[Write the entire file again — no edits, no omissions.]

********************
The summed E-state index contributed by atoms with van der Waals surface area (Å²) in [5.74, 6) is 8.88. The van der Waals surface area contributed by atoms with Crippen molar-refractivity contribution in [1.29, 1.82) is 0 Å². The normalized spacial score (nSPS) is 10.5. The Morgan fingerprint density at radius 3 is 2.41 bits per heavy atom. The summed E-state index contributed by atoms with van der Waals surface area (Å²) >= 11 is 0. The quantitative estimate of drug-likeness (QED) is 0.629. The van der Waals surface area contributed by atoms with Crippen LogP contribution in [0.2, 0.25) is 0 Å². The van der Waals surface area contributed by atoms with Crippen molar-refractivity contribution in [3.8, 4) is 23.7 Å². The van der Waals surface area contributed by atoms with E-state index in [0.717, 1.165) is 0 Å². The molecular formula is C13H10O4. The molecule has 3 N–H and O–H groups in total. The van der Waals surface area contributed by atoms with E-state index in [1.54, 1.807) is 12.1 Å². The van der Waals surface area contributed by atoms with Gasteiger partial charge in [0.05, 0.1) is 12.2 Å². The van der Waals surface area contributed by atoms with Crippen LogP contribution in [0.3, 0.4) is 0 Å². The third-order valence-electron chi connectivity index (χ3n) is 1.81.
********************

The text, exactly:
The summed E-state index contributed by atoms with van der Waals surface area (Å²) in [5.74, 6) is 8.88. The van der Waals surface area contributed by atoms with Crippen molar-refractivity contribution in [1.29, 1.82) is 0 Å². The normalized spacial score (nSPS) is 10.5. The Morgan fingerprint density at radius 3 is 2.41 bits per heavy atom. The summed E-state index contributed by atoms with van der Waals surface area (Å²) >= 11 is 0. The quantitative estimate of drug-likeness (QED) is 0.629. The van der Waals surface area contributed by atoms with Crippen LogP contribution in [0.2, 0.25) is 0 Å². The van der Waals surface area contributed by atoms with Crippen molar-refractivity contribution in [3.8, 4) is 23.7 Å². The van der Waals surface area contributed by atoms with E-state index in [0.717, 1.165) is 0 Å². The molecular formula is C13H10O4. The molecule has 3 N–H and O–H groups in total. The van der Waals surface area contributed by atoms with E-state index in [1.54, 1.807) is 12.1 Å². The van der Waals surface area contributed by atoms with Gasteiger partial charge in [0.05, 0.1) is 12.2 Å². The van der Waals surface area contributed by atoms with Crippen LogP contribution in [0.3, 0.4) is 0 Å². The third-order valence-electron chi connectivity index (χ3n) is 1.81.